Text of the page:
Samoa Brown, a stay-at-home mother, said she has big reservations. "Government's not good at dealing with that much," she said. She also wondered about the mandate to buy insurance. "Are we going to get fined and put in jail?" she asked.

But Carolyn Curtis, a preschool teacher, said she is "happy it got passed" and is pleased with the president.

Others agreed with Ethel Meininger, a retiree, who said: "We know nothing about it. I think it's too many things at one time."

When the House first voted on the health-care bill in November, Markey opposed the measure. Among other things, she did not think the cost-containment provisions were adequate and thought small businesses would be hurt.

Once the Senate approved a modified version and more changes were made under the reconciliation process, she began to change her mind. She liked the improvements for small business and how the changes would be paid for.

She especially liked the Congressional Budget Office's estimate of how much the bill would reduce the deficit. "The clincher was the CBO score," she said.

There is one clear positive from her vote switch: The Democratic base will be more energized -- no small factor for her reelection campaign.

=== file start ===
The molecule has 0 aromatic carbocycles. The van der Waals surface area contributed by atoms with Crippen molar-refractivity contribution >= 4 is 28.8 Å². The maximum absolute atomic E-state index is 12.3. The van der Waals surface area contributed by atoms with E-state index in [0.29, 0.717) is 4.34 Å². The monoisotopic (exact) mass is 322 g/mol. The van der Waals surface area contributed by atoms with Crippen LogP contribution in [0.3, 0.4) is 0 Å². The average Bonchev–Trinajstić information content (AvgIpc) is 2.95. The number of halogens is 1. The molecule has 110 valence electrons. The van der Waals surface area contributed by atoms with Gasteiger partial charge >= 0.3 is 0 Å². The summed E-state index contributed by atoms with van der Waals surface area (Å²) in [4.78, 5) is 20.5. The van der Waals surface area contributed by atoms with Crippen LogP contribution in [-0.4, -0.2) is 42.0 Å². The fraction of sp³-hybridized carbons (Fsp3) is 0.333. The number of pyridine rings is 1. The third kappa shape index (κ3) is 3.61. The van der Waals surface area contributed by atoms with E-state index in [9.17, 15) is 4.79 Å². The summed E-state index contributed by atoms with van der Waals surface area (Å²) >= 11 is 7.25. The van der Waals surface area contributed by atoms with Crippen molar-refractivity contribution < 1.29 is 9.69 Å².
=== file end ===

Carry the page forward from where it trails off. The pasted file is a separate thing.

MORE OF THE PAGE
"Your base are the people that walk the precinct with you, that make phone calls on your behalf; they get out and really work, and so regardless of party, the base is important," she said.

Gardner said he thinks Markey's vote was motivated principally by the need to firm up her base. "When gut check came, she looked back and said, 'Am I going to have people charging the hill with me or am I going to be alone?' and she voted yes," he said.

Markey said the key to November also lies with unaffiliated voters, who were instrumental in the Democrats' gains in the past several elections. Markey said independents have cooled to the new administration: "Independents wanted change, but maybe not this much this soon."

Two years ago, the breaks went in Markey's direction: It was a good time for Democrats and she faced an unpopular opponent. She and Obama even campaigned together before nearly 50,000 people at Colorado State University.

This year, Markey has the power of incumbency, but other factors work against her. She knows she will have to win reelection on her own. Would she like to have Obama back this fall?

"You know, if the president wanted to come, I would welcome him," she said. Then she added: "I have not invited him. For me, this is going to be about what I'm doing in Congress."